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There will come a time when Sleep No More is no more, and those who have partook in the experiential theater production's musty, winding, wild labyrinth will remember it like a dream -- a memory of a memory bouncing about some odd, broken mise en abyme. But there is time yet, and should you felicitously stumble upon admittance to the show in the midst of clement months, you'll be ushered upstairs to the rooftop garden bar Gallow Green an airy ambrosia above the concrete. If you'd rather make reservations sans show, that can be arranged as well. Below, 5 reasons why it's worth checking out.


1. Carousing with the cast. If you happen to be atop SNM's massive maze at the witching hour, you may find yourself rubbing shoulders (or other parts) with the nymph-like players who have wandered up for a midnight apéritif. Who's to say you won't run into Bacchus or Lady Macbeth for a reinterpretation of the rave scene?

2. Dark dens and covered corners. Duck into the shadows of a potting shed or slip behind the rusty, weathered train car (yes, there's an entire antique rail car on this roof) with your partner-in-crime for a stolen moment.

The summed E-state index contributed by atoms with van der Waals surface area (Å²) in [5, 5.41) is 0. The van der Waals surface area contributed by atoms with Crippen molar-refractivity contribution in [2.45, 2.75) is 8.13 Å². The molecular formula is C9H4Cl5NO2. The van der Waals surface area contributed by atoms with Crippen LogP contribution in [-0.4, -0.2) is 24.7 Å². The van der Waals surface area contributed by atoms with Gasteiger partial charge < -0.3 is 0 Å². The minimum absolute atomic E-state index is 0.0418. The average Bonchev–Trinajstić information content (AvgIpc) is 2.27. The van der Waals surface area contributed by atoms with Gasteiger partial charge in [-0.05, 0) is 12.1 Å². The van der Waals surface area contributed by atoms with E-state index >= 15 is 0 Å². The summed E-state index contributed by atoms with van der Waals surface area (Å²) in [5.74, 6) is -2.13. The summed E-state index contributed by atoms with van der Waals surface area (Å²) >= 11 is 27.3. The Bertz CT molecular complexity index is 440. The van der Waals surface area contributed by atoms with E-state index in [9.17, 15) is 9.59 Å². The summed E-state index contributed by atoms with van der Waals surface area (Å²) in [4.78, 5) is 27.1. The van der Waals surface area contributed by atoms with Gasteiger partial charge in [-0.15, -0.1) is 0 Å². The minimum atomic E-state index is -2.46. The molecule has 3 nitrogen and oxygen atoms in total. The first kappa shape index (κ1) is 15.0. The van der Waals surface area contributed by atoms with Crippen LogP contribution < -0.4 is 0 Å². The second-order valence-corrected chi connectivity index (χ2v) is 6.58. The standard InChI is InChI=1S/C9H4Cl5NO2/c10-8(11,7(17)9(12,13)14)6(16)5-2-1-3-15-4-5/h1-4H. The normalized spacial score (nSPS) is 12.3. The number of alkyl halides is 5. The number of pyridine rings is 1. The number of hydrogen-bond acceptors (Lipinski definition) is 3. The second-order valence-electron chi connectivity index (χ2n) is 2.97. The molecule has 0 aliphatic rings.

3. Flaming, flowing punch. The legendary spirits historian David Wondrich was called upon to curate a selection of flowing bowls including the Gallow Green Punch, a cloudy jade-hued brew of Pernod Absinthe, Delord Blanche white Armagnac, lemon shrub, and Apollinaris water, set afire and ladled into shiny copper cups. 

4. A brass band. Not John Philip Sousa-style. No, no. This is the weird, nostalgic thumping funk of funerary brass. Get out your handkerchief, and prepare to wail and wave.

5. The perfect post-show refuge. After wandering through the tangled tableau of SNM's five-story phantasmagoria, one is bound to need a bit of booze and a respite from the meanderings of one's own inner chaos. Do it above the fray with your fellow theater-goers; over a phial of punch, bestow your moments of mirth and monstrosity upon one another. As the evening goes on, the oddities from only moments before will mold themselves into memories of a memory.

 
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